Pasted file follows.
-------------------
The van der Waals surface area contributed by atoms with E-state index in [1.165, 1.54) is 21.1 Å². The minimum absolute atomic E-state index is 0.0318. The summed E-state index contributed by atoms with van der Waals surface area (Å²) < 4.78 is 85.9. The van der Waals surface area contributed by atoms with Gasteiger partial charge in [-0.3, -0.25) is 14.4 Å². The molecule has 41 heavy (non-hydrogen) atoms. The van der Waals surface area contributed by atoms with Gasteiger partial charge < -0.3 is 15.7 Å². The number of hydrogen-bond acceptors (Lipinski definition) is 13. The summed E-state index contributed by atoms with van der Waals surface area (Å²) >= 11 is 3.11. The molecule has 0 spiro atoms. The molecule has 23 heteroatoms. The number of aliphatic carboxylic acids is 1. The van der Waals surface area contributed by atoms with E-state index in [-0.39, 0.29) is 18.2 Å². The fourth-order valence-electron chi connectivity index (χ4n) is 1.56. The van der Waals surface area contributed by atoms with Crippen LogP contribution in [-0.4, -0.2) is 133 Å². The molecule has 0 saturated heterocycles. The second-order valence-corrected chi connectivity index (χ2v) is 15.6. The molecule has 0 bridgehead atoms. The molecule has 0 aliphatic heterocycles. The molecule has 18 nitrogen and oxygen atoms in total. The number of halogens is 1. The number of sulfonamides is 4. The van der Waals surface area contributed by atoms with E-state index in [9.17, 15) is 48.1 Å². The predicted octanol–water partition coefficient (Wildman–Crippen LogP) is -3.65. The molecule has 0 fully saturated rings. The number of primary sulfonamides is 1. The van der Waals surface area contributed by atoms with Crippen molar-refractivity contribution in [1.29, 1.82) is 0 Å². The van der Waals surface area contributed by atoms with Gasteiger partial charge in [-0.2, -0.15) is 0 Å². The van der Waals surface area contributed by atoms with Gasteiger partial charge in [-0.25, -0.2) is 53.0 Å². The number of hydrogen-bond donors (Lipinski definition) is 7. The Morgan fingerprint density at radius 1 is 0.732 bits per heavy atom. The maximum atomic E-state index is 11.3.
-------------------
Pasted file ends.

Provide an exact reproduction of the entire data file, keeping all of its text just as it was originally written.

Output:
The van der Waals surface area contributed by atoms with E-state index in [1.165, 1.54) is 21.1 Å². The minimum absolute atomic E-state index is 0.0318. The summed E-state index contributed by atoms with van der Waals surface area (Å²) < 4.78 is 85.9. The van der Waals surface area contributed by atoms with Gasteiger partial charge in [-0.3, -0.25) is 14.4 Å². The molecule has 41 heavy (non-hydrogen) atoms. The van der Waals surface area contributed by atoms with Gasteiger partial charge < -0.3 is 15.7 Å². The number of hydrogen-bond acceptors (Lipinski definition) is 13. The summed E-state index contributed by atoms with van der Waals surface area (Å²) >= 11 is 3.11. The molecule has 0 spiro atoms. The molecule has 23 heteroatoms. The number of aliphatic carboxylic acids is 1. The van der Waals surface area contributed by atoms with E-state index in [-0.39, 0.29) is 18.2 Å². The fourth-order valence-electron chi connectivity index (χ4n) is 1.56. The van der Waals surface area contributed by atoms with Crippen LogP contribution in [-0.4, -0.2) is 133 Å². The molecule has 0 saturated heterocycles. The second-order valence-corrected chi connectivity index (χ2v) is 15.6. The molecule has 0 bridgehead atoms. The molecule has 0 aliphatic heterocycles. The molecule has 18 nitrogen and oxygen atoms in total. The number of halogens is 1. The number of sulfonamides is 4. The van der Waals surface area contributed by atoms with E-state index in [9.17, 15) is 48.1 Å². The predicted octanol–water partition coefficient (Wildman–Crippen LogP) is -3.65. The molecule has 0 fully saturated rings. The number of primary sulfonamides is 1. The van der Waals surface area contributed by atoms with Crippen molar-refractivity contribution in [1.29, 1.82) is 0 Å². The van der Waals surface area contributed by atoms with Gasteiger partial charge in [-0.2, -0.15) is 0 Å². The van der Waals surface area contributed by atoms with Gasteiger partial charge in [-0.25, -0.2) is 53.0 Å². The number of hydrogen-bond donors (Lipinski definition) is 7. The Morgan fingerprint density at radius 1 is 0.732 bits per heavy atom. The maximum atomic E-state index is 11.3.